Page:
Studies of Intermittent PrEP Dosing

 Although daily PrEP offers the most comprehensive coverage of sex acts, accounting for unplanned as well as planned events, many potential PrEP users have planned sex events. The IPERGAY trial testing “on demand” PrEP in a group of MSM from France and Canada showed that they are able to take PrEP in a targeted fashion before and after sexual intercourse. Bob Grant, Timothy Holz, and Sharon Mannheimer presented findings from ADAPT (HPTN 067), which compared daily PrEP vs. two intermittent regimens in three populations: heterosexual women in Cape Town, South Africa; MSM and TGW in Bangkok, Thailand; and MSM and TGW in Harlem, NY. This was not an efficacy study: key outcomes included coverage of sex events (measured by weekly interviews), side effects, adherence (measured by use of the Wisepill® device), drug levels, safety and acceptability, and HIV infections.

Although data from each city were analyzed separately, all three sites followed the same protocol:

  • 6 weeks of daily FTC/TDF, followed by randomized assignment to one of three arms for 24 weeks:
  • Continued daily dosing vs.
  • Time-driven dosing (1 tablet 2x/week plus one tablet after sex) vs.
  • Event-driven dosing (1 tablet pre-sex and one tablet post-sex; no more than 2 tablets daily or 7 tablets/week)
  • Coverage was defined as ≥1 tablet within 4 days before sex and ≥1 tablet within 24h after sex.
  • Drug exposure was defined as having TDF-DP levels in PBMCs >9.1fmol/M cells, which correlates with at least 2 tablets/week and a risk reduction of approximately 84% in previous pharmacologic studies.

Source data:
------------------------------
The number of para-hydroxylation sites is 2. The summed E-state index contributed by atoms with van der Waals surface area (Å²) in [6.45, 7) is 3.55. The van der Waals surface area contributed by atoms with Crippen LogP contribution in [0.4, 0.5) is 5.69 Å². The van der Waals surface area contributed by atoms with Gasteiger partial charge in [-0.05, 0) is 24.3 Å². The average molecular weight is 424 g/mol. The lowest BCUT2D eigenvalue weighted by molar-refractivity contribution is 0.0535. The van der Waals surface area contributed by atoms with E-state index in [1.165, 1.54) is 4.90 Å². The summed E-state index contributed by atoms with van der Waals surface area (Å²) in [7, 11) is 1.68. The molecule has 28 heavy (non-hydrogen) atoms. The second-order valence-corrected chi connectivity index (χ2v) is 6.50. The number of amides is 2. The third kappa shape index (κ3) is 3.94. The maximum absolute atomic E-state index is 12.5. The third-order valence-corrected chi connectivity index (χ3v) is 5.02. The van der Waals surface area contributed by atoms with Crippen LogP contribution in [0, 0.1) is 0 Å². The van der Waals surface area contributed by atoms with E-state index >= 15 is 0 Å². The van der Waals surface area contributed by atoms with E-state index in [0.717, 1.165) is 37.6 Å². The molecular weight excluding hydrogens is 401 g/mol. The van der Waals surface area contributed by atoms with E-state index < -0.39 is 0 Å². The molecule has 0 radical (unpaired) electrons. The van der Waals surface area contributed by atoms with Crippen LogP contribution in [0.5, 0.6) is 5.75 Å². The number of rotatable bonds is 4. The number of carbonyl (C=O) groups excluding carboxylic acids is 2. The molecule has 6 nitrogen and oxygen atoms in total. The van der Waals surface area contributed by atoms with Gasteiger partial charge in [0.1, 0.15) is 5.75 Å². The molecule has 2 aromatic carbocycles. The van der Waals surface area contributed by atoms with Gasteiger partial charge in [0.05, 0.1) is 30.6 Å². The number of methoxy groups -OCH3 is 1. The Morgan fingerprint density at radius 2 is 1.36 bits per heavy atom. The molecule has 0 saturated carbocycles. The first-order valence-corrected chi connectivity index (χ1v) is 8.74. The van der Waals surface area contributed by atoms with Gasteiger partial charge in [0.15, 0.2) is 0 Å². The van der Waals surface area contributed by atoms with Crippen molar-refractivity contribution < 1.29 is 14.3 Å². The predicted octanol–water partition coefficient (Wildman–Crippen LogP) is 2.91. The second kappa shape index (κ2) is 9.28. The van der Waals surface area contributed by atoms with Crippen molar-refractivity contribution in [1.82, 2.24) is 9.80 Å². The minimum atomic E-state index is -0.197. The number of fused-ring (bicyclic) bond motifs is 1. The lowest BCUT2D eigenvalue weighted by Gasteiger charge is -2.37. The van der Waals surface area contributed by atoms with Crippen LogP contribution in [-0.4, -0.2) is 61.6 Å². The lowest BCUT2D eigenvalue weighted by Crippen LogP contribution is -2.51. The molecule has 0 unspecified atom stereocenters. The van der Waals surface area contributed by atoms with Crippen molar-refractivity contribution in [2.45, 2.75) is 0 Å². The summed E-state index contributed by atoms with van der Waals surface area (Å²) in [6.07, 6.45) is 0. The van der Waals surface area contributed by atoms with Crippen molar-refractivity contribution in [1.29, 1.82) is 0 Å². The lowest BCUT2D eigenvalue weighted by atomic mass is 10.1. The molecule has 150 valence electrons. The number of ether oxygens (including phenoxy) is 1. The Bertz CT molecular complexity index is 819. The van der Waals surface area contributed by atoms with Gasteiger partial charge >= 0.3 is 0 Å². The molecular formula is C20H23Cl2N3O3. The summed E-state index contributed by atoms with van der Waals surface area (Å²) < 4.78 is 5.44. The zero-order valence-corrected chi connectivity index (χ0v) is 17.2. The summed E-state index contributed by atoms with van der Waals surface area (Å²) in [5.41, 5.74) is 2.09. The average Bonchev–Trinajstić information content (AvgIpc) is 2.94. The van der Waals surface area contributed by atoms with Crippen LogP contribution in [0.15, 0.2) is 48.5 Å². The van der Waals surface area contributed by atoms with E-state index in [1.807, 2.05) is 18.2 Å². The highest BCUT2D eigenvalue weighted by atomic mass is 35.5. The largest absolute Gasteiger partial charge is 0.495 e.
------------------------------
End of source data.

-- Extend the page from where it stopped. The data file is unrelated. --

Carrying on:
Overall, results in Bangkok were more supportive of intermittent dosing compared to Cape Town and Harlem, and time-driven rather than event-driven dosing seemed to provide higher coverage and yield higher adherence.

In both Cape Town and Harlem, coverage (use of PrEP around the time of sex) was significantly higher in the daily arm (75% and 66% respectively) than the time or event-driven arms, and there was no difference in coverage between the time or event driven arms (56% and 52% in Cape Town; 47% and 52% in Harlem). In Bangkok, coverage was no different across all arms (85% daily; 84% time-driven; 74% event-driven), although the difference in coverage between daily and event-driven dosing was significant. In all three sites, most missed doses were those that were to be taken post-sex.

Adherence was highest with daily dosing in all three cities, with some minor variations: in Cape Town, adherence fell significantly as dosing varied from daily to time-driven to event driven; in Harlem, adherence was significantly higher in daily vs. either intermittent group, but there was no difference between intermittent groups; in Bangkok, adherence was no different in time-driven vs. daily dosing, but adherence in event-driven dosing was lower than either of the other two groups.

Drug level data were available from Cape Town and Bangkok. In Bangkok, approximately 90% of participants in all three arms had detectable TDF-DP consistent with 2-3 doses/week at both 10 and 30 weeks, with no significant difference among arms. In Cape Town, detectable drug levels were significantly higher in the daily dosing arm (81% at week 10, 66% at week 30) than in either intermittent arm at both timepoints.

During the 6-week daily pre-randomization phase, there were 2 infections in Cape Town (incidence 8.9/100PY), 1 in Harlem (4.4 100PY), and 2 in Bangkok (8.7/100PY). All had no to low-detectable drug levels at the seroconversion or prior visit. During the randomized phase, there were 5 infections in Cape Town (2 time-driven, 2 event driven, 1 daily) for an incidence of 5.4/100PY. There was 1 infection in Harlem (daily arm) for an incidence of 1.2/100PY. There were no infections in the randomized phase in Bangkok. In all post randomization infections, drug levels were low to negligible.

Al Liu’s Presentation on the PrEP Demo Project at IAS 2015

Credit: The International Aids Conference 2015
Credit: IAS 2015